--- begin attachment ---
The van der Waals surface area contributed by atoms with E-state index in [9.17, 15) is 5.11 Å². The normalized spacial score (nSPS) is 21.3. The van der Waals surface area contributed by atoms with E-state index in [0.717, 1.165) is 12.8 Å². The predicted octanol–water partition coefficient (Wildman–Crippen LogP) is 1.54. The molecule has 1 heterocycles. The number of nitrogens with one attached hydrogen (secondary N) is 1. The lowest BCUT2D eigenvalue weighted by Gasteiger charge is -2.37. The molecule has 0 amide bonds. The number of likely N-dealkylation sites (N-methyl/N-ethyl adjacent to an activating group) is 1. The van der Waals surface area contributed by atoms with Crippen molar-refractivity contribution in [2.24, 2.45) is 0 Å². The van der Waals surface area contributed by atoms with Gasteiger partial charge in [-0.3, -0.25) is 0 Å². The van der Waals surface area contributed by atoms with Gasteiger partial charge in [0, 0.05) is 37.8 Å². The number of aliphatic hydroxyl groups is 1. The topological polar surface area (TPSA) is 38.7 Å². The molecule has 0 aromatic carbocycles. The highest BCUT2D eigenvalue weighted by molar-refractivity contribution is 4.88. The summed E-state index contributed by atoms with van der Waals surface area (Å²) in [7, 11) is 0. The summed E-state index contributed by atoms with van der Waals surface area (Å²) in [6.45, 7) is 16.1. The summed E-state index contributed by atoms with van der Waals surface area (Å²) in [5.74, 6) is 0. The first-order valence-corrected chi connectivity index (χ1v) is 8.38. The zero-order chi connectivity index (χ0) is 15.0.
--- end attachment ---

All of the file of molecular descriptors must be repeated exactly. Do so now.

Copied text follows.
The van der Waals surface area contributed by atoms with E-state index in [9.17, 15) is 5.11 Å². The normalized spacial score (nSPS) is 21.3. The van der Waals surface area contributed by atoms with E-state index in [0.717, 1.165) is 12.8 Å². The predicted octanol–water partition coefficient (Wildman–Crippen LogP) is 1.54. The molecule has 1 heterocycles. The number of nitrogens with one attached hydrogen (secondary N) is 1. The lowest BCUT2D eigenvalue weighted by Gasteiger charge is -2.37. The molecule has 0 amide bonds. The number of likely N-dealkylation sites (N-methyl/N-ethyl adjacent to an activating group) is 1. The van der Waals surface area contributed by atoms with Crippen molar-refractivity contribution in [2.24, 2.45) is 0 Å². The van der Waals surface area contributed by atoms with Gasteiger partial charge in [-0.3, -0.25) is 0 Å². The van der Waals surface area contributed by atoms with Gasteiger partial charge in [0, 0.05) is 37.8 Å². The number of aliphatic hydroxyl groups is 1. The topological polar surface area (TPSA) is 38.7 Å². The molecule has 0 aromatic carbocycles. The highest BCUT2D eigenvalue weighted by molar-refractivity contribution is 4.88. The summed E-state index contributed by atoms with van der Waals surface area (Å²) in [7, 11) is 0. The summed E-state index contributed by atoms with van der Waals surface area (Å²) in [6.45, 7) is 16.1. The summed E-state index contributed by atoms with van der Waals surface area (Å²) in [5.74, 6) is 0. The first-order valence-corrected chi connectivity index (χ1v) is 8.38. The zero-order chi connectivity index (χ0) is 15.0.